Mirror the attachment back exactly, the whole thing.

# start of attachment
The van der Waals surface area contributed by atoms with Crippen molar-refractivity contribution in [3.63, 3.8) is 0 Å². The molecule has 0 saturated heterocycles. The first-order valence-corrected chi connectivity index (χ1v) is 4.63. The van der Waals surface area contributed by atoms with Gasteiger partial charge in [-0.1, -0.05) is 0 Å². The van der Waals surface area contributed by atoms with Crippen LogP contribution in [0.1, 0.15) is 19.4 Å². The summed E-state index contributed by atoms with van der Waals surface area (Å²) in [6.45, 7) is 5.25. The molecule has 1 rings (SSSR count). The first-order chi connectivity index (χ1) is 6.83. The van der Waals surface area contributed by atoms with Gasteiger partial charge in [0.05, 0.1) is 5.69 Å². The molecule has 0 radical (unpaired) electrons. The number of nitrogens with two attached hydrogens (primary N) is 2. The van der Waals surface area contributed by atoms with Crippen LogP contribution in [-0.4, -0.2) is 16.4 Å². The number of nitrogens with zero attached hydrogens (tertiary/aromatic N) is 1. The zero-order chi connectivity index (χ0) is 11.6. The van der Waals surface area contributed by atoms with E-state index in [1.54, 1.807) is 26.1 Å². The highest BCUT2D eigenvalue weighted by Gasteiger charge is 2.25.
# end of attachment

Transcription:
The van der Waals surface area contributed by atoms with Crippen molar-refractivity contribution in [3.63, 3.8) is 0 Å². The molecule has 0 saturated heterocycles. The first-order valence-corrected chi connectivity index (χ1v) is 4.63. The van der Waals surface area contributed by atoms with Gasteiger partial charge in [-0.1, -0.05) is 0 Å². The van der Waals surface area contributed by atoms with Crippen LogP contribution in [0.1, 0.15) is 19.4 Å². The summed E-state index contributed by atoms with van der Waals surface area (Å²) in [6.45, 7) is 5.25. The molecule has 1 rings (SSSR count). The first-order chi connectivity index (χ1) is 6.83. The van der Waals surface area contributed by atoms with Gasteiger partial charge in [0.05, 0.1) is 5.69 Å². The molecule has 0 radical (unpaired) electrons. The number of nitrogens with two attached hydrogens (primary N) is 2. The van der Waals surface area contributed by atoms with Crippen LogP contribution in [-0.4, -0.2) is 16.4 Å². The number of nitrogens with zero attached hydrogens (tertiary/aromatic N) is 1. The zero-order chi connectivity index (χ0) is 11.6. The van der Waals surface area contributed by atoms with E-state index in [1.54, 1.807) is 26.1 Å². The highest BCUT2D eigenvalue weighted by Gasteiger charge is 2.25.